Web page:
“The threats of a short-term government shutdown are increasing,” says Washington Policy Analyst Ed Mills, “but hope remains that a deal can be reached.”
Negotiations still stalled: Some discussions have occurred in the last week as Republicans introduced a “skinny” phase four bill, but little progress has been made. Speaker of the House Nancy Pelosi and Senate Minority Leader Chuck Schumer have said they will return to the negotiating table if Republicans agree to a $2 trillion topline funding number.
Republican “skinny” bill: The bill is a $1 trillion package that includes $300 weekly unemployment benefits until December 27, liability relief, $29 billion in healthcare funding, $105 billion for schools and $10 billion in CARES Act loan forgiveness for the U.S. Postal Service. Senate Majority Leader Mitch McConnell is hoping to move the bill in the Senate to establish a negotiating position, but it’s unclear whether it has enough support to win a majority vote.
Postal service fight: The House of Representatives passed a $25 billion Postal Service bill, but little advancement is expected in the Senate. Postmaster General Louis DeJoy has vowed to delay additional changes until after the election and asserts the U.S. Postal Service can handle and prioritize mail-in ballots.
Unemployment update: The Federal Emergency Management Agency (FEMA) has guaranteed three weeks of benefits, retroactive to August 1. Thirteen states have been approved, and Arizona has begun administering an additional $300 as of Friday. South Dakota is the first state to decline the additional benefit. A number of the approved states will not provide the supplemental $100. California could take 20 weeks to update its computer system to implement the program.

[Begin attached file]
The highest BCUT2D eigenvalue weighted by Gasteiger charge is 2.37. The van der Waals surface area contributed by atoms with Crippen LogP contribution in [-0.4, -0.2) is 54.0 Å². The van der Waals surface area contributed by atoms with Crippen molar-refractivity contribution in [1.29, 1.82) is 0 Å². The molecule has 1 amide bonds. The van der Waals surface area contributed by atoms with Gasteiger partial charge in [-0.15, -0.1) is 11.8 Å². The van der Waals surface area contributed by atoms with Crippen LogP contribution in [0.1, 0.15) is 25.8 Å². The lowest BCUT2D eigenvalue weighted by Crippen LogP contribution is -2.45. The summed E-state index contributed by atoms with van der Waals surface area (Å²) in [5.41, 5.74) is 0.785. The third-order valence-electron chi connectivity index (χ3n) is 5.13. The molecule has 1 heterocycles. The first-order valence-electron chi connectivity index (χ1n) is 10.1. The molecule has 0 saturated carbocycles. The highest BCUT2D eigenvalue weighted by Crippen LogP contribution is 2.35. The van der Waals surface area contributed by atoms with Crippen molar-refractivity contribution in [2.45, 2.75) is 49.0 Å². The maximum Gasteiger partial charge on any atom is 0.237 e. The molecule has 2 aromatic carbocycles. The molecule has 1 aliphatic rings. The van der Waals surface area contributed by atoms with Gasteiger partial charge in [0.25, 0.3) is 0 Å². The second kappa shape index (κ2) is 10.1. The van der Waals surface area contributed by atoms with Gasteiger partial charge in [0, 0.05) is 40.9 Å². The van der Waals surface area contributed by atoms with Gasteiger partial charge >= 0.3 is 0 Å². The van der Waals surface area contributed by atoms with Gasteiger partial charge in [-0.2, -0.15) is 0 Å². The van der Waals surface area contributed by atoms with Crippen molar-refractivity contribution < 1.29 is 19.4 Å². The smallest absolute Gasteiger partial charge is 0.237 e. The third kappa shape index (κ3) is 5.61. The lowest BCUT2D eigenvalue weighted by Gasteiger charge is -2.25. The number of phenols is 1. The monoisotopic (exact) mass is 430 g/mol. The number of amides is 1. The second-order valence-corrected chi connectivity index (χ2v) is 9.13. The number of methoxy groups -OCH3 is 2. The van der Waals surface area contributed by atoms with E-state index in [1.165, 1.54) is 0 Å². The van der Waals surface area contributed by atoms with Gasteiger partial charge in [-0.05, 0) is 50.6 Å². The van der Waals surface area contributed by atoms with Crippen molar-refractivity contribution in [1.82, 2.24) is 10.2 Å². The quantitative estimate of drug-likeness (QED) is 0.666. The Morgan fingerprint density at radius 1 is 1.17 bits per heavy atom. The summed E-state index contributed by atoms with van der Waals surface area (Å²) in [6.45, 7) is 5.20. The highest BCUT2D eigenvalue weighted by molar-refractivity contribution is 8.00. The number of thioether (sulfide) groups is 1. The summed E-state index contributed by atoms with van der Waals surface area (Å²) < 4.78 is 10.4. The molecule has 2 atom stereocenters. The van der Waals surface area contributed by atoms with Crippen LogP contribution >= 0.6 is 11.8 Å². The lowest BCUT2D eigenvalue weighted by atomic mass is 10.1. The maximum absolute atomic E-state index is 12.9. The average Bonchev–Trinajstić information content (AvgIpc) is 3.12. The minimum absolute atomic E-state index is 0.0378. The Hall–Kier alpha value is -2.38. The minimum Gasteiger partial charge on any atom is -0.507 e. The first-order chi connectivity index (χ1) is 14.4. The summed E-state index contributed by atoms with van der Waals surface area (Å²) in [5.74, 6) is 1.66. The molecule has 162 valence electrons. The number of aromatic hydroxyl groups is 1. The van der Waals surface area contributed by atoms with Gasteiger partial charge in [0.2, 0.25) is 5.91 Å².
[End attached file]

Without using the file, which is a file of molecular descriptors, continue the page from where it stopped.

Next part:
House in recess: The House is in recess until September 14, but it can return if a fiscal relief deal is reached. 114 House Democrats sent a letter to Pelosi last week urging an unemployment insurance extension.
Looking for new deadlines: Is September 30 the new July 31? As we look at the congressional calendar, the next hard deadline is funding the government by September 30. The need for FEMA funds (the source of unemployment insurance benefits) due to hurricane season could be a new catalyst.
Bottom line: Unless there is a breakthrough, we are on a collision course between finding a deal that funds the government post-September 30 and striking a phase four fiscal deal. The threats of a short-term government shutdown are increasing, but hope remains that a deal can be reached.
All expressions of opinion reflect the judgment of Raymond James and are subject to change. There is no assurance the trends mentioned will continue or that the forecasts discussed will be realized.
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